Saturday, March 29, 2008

Side Benefits

The pharmaceutical companies do a good job of warning (and terrifying) us about the harmful side effects of chemo drugs. If we spent too much time dwelling on the long list of negatives, we might be tempted to say "f'get about it," but that's not an option for most cancer patients.

But the drug companies don't tell us about the harmless side benefits. I recently wrote that new friends (both online and offline) are one of the positive perks of cancer treatment.

I just discovered something even more tangible.

In my BC (before cancer) days, I had a gimp right knee that sometimes collapsed mid-stride. If I walked as little as one mile, I spent the next two days limping like Chester, the Dennis Weaver character on Gunsmoke. (Oops, I'm dating myself.) An orthopedic surgeon and an MRI confirmed in January '07 that I had osteoarthritis. (Now I'm really dating myself.)

But a curious thing happened after I began cancer treatment: My knee healed. (I guess it would be more accurate to say that I became "symptom free," but that doesn't sound as dramatic, does it.) I could take four-mile mountain hikes without limping the next day. I could do deep knee bends and lunges. I could even sit in a lotus position in yoga class, pain-free.

About three months after my stem cell transplant, I started to feel the familiar creaks and twinges of arthritis again. Right about that time, I went in for my dose of maintenance Rituxan, a monoclonal antibody that I think of as my relapse prevention drug. The next day, I had the pain-free, creak-free knees of a thirty-year old. I learned that Rituxan is often used for the treatment of rheumatoid arthritis, but it apparently does wonders for osteoarthritis too.

I can look forward to the side benefit of youthful knees for the next two years, thanks to quarterly infusions of Rituxan. While I'm roaming the planet, I may even climb a mountain or two.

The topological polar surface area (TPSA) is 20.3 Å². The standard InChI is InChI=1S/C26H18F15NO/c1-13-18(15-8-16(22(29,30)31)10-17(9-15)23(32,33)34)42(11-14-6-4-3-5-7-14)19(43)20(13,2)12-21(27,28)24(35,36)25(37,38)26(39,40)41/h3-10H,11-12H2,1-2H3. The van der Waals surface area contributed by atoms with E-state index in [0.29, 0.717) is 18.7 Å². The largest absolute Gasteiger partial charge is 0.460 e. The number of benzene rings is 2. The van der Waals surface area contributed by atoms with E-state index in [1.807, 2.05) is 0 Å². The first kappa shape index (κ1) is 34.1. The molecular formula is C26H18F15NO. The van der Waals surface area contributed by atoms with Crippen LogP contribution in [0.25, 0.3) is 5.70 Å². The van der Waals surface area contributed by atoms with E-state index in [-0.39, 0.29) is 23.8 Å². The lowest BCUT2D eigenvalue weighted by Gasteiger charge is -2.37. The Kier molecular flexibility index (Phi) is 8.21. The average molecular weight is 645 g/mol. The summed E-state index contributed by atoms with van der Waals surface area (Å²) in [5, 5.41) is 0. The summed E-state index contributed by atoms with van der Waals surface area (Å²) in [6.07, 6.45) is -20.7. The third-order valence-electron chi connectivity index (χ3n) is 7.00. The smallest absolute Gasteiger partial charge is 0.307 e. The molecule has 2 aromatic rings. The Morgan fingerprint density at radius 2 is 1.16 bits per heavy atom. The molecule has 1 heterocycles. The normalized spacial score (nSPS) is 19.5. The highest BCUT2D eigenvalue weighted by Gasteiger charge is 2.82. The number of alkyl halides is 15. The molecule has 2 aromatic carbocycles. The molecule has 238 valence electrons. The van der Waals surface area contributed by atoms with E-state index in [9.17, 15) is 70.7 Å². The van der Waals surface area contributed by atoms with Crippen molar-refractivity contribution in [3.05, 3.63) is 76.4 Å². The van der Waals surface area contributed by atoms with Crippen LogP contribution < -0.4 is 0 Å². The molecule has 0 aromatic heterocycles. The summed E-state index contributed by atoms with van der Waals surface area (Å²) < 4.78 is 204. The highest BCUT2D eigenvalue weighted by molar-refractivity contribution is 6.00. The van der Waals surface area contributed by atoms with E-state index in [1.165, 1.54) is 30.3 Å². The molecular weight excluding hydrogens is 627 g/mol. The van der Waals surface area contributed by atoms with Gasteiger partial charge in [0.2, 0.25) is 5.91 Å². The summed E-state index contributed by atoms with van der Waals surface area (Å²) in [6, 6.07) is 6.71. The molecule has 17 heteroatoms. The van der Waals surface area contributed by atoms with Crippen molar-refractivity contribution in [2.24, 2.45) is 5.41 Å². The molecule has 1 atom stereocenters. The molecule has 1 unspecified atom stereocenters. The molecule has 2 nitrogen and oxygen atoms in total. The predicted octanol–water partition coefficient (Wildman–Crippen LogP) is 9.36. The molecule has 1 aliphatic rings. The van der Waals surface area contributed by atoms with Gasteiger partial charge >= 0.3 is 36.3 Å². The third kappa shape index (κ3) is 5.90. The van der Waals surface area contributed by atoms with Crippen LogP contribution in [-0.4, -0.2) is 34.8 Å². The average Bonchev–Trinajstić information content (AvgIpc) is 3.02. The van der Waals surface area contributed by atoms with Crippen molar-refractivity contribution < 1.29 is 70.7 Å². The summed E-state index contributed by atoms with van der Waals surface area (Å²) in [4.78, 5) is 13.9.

4 comments:

Ann said...

I blew out both knees by the time I was 21 b/c I had been an avid runner from the age of 13. I could totally relate to the collapsing knee comment. It happened to me at least once a week and I was sure that I was heading for knee surgery. I also received rituxan and noticed that my knees were like new. It just goes to show that there is always a silver lining.

Susan Carrier said...

That's amazing that you had bum knees from a different source and that Rituxan worked its wonders. I wonder if the drug company knows about this?

janet aird said...

Arthritis and cancer are both autoimmune problems, aren't they? Maybe that's the connection

Susan Carrier said...

Janet, You're right that blood cancers such as lymyphoma and leukemia affect the immune system, and rheumatoid arthritis is an auto-immune disorder. The stumper is that osteoarthritis and the wear and tear that Ann has experienced are a horse of a different color and have nothing to do with the immune system. Curious, huh? But I'm clicking my heels about it (something that I couldn't do a year ago).